Thursday, December 13, 2007

A Chef After My Own Heart...

I'm not talking about David Paul Larousse's cooking. I'm talking about his concern with the increasingly poor service in restaurants, and how it affects the entire meal, no matter how good the food is.

What bothers him isn't always the same thing that bothers me. He rails against the growing practice of informality by one's servers. For example, he really resents being flirted with at the table by his server... when he's dining with his wife. What if he were ALONE, I wonder?

For ME, on the other hand, THAT behavior would lay the groundwork for a huge tip (and phone number?) at the end of the meal. kidding...sort of.

My most vivid experience of this informal approach to service was when we ONCE (and only once) went to an Outback Steakhouse. We went with our voraciously carnivorous son, on the mistaken belief that we could get a good steak. After we were seated, our server comes over AND SITS HIMSELF RIGHT DOWN AT OUR TABLE AND INTRODUCES HIMSELF. He was very affable and not a bad waiter, but even my teenager was startled at the unexpected intrusion into our personal space.

Larrousse takes this one step further by declaring that he wants NO personal information at all about his waiter. I don't always feel this way. Of course, I would start a conversation* with an earthworm. But, I do agree that you don't go to a restaurant to have an evening out with the waitstaff, and they should never interfere with (or contribute to) your conversations.

My biggest bĂȘte noires are in the actual service department - taking away plates before everyone is finished is my number one; not bringing silverware when you're sitting there forkless; not refilling water glasses...stuff like that.

Here are a few of the items in Larrousse's list of the greatest service transgressions. (This is Larrousse talking):

• I am not dining out in order to have an experience with you, nor will we strike up a life-long friendship.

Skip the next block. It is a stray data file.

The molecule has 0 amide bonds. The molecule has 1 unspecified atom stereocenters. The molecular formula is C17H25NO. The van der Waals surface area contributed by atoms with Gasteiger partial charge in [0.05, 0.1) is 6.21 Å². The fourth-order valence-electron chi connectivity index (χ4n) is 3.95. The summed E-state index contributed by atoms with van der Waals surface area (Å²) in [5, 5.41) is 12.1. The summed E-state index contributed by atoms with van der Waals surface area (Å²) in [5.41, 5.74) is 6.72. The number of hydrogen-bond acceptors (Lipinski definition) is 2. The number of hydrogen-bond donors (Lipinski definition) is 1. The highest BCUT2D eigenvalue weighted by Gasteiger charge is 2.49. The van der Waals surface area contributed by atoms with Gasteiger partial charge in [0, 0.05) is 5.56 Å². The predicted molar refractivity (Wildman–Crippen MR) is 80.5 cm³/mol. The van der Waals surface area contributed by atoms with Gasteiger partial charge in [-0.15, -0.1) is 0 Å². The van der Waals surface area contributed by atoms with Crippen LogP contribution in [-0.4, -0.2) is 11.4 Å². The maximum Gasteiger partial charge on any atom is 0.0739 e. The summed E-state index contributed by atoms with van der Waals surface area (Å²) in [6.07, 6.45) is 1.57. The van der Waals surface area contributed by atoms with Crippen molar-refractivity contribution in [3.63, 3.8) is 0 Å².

• Do not ask me "Is everything OK?" As a professional, you should be able to discern this without asking — and if you cannot, then you should consider entering a different profession.

• If I pay the bill with cash, do not ever ask me if I want my change. Bring the change — always. As a food professional, I promise I will reward your fine service with an appropriate gratuity.

* Last week at a local restaurant, I learned that Gary, our waiter, was trying to decide between medical schools. I did offer my insight into the one that I thought would best serve his interests...after a 2 minute conversation. But this was ME launching the foray into a personal conversation.

12 comments:

Emiline said...

I NEVER sit down at the table with diners. I would feel uncomfortable. I see people do it all the time, at the restaurant where I work.

I think I'm guilty of pulling plates, early. Sometimes. Just being honest.
My mom is talking SO LOUD on the phone right now, I can't concentrate on what I'm writing.

Sue said...

Tell Mom to PIPE DOWN!!!GAWD!!! Just kidding. Be nice and move to another room and let your poor mother have her once in million years conversation. And while you're at it, go bake her some cookies. Oh, wait, you probably already did.
Ok, so now you know to NOT take the plates early. Although Americans are so brainwashed, many people think that IS good service to pull them early. I personally have no problem sitting with a dirty plate until all have finished.

The Short (dis)Order Cook said...

I remember having dinner at Outback once and I found the waitress sitting down with us kind of charming. I have always loved the friendly service at Outback, which is always a thousand times better than most chain restaurants. If the food at Applebee's wasn't bad enough, the service is always abysmal.

Emiline said...

I gotcha. Will avoid doing that, in the future. Our restaurant isn't known for it's service. It's all about the rolls.

Seriously, she was shouting. I was going to write more on that comment, but I couldn't think.

Sue said...

Hi S(D)OC,
It's true, now that you mention it, I don't recall the service (other than the waiter lounging at our table) being as bad as in other places. And they certainly were a cheery bunch. The food, though, is another story...

HEY EM,
CAN YOU HEAR ME NOW??? So when you're slapping down the plates in front of folks, and grabbing them up the minute they put their forks down, you can just remind them IT'S ALL ABOUT THE ROLLS! Now THAT is funny.

amanpea said...

I was a waitress for 5 years, and I always thought taking the plates was GOOD customer service! On the assumption that people don't want a cluttered table/to look at dirty dishes. So I've been unknowingly tickin' people off, all this time...? :)

My personal pet peeve is the every 5 minutes interruptions: "everything ok over here, ladies...?" "you doin' alright?" Please, if we something extra we'll let you know when you come around to re-fill the drinks!

Anonymous said...